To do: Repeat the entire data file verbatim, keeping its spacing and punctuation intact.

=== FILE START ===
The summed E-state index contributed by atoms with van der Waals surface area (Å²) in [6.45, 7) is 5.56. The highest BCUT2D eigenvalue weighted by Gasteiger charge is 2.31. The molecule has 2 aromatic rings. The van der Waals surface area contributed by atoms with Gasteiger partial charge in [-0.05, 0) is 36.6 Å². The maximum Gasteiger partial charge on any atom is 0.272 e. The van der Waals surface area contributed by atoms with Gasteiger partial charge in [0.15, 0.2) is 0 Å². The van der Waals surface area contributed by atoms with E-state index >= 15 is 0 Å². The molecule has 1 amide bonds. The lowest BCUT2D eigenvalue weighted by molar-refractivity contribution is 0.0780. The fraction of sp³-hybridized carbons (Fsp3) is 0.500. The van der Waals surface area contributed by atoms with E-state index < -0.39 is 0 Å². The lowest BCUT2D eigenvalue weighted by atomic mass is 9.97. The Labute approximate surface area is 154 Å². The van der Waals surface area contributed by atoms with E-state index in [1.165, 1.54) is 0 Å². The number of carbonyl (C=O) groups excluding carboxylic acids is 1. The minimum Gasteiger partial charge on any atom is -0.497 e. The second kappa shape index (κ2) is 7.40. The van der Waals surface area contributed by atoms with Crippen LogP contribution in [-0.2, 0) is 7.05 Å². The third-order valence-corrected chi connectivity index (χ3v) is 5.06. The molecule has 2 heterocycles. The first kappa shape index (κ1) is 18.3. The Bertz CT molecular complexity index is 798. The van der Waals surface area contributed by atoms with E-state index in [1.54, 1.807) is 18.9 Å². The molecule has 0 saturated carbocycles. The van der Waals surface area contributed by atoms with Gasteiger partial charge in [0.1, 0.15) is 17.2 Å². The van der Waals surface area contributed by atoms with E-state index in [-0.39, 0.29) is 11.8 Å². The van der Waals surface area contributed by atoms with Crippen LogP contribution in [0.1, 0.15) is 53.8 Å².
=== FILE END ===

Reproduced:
The summed E-state index contributed by atoms with van der Waals surface area (Å²) in [6.45, 7) is 5.56. The highest BCUT2D eigenvalue weighted by Gasteiger charge is 2.31. The molecule has 2 aromatic rings. The van der Waals surface area contributed by atoms with Gasteiger partial charge in [-0.05, 0) is 36.6 Å². The maximum Gasteiger partial charge on any atom is 0.272 e. The van der Waals surface area contributed by atoms with Gasteiger partial charge in [0.15, 0.2) is 0 Å². The van der Waals surface area contributed by atoms with E-state index >= 15 is 0 Å². The molecule has 1 amide bonds. The lowest BCUT2D eigenvalue weighted by molar-refractivity contribution is 0.0780. The fraction of sp³-hybridized carbons (Fsp3) is 0.500. The van der Waals surface area contributed by atoms with E-state index < -0.39 is 0 Å². The lowest BCUT2D eigenvalue weighted by atomic mass is 9.97. The Labute approximate surface area is 154 Å². The van der Waals surface area contributed by atoms with E-state index in [1.165, 1.54) is 0 Å². The number of carbonyl (C=O) groups excluding carboxylic acids is 1. The minimum Gasteiger partial charge on any atom is -0.497 e. The second kappa shape index (κ2) is 7.40. The van der Waals surface area contributed by atoms with Crippen LogP contribution in [-0.2, 0) is 7.05 Å². The third-order valence-corrected chi connectivity index (χ3v) is 5.06. The molecule has 2 heterocycles. The first kappa shape index (κ1) is 18.3. The Bertz CT molecular complexity index is 798. The van der Waals surface area contributed by atoms with E-state index in [1.54, 1.807) is 18.9 Å². The molecule has 0 saturated carbocycles. The van der Waals surface area contributed by atoms with Gasteiger partial charge in [0.1, 0.15) is 17.2 Å². The van der Waals surface area contributed by atoms with E-state index in [-0.39, 0.29) is 11.8 Å². The van der Waals surface area contributed by atoms with Crippen LogP contribution in [0.1, 0.15) is 53.8 Å².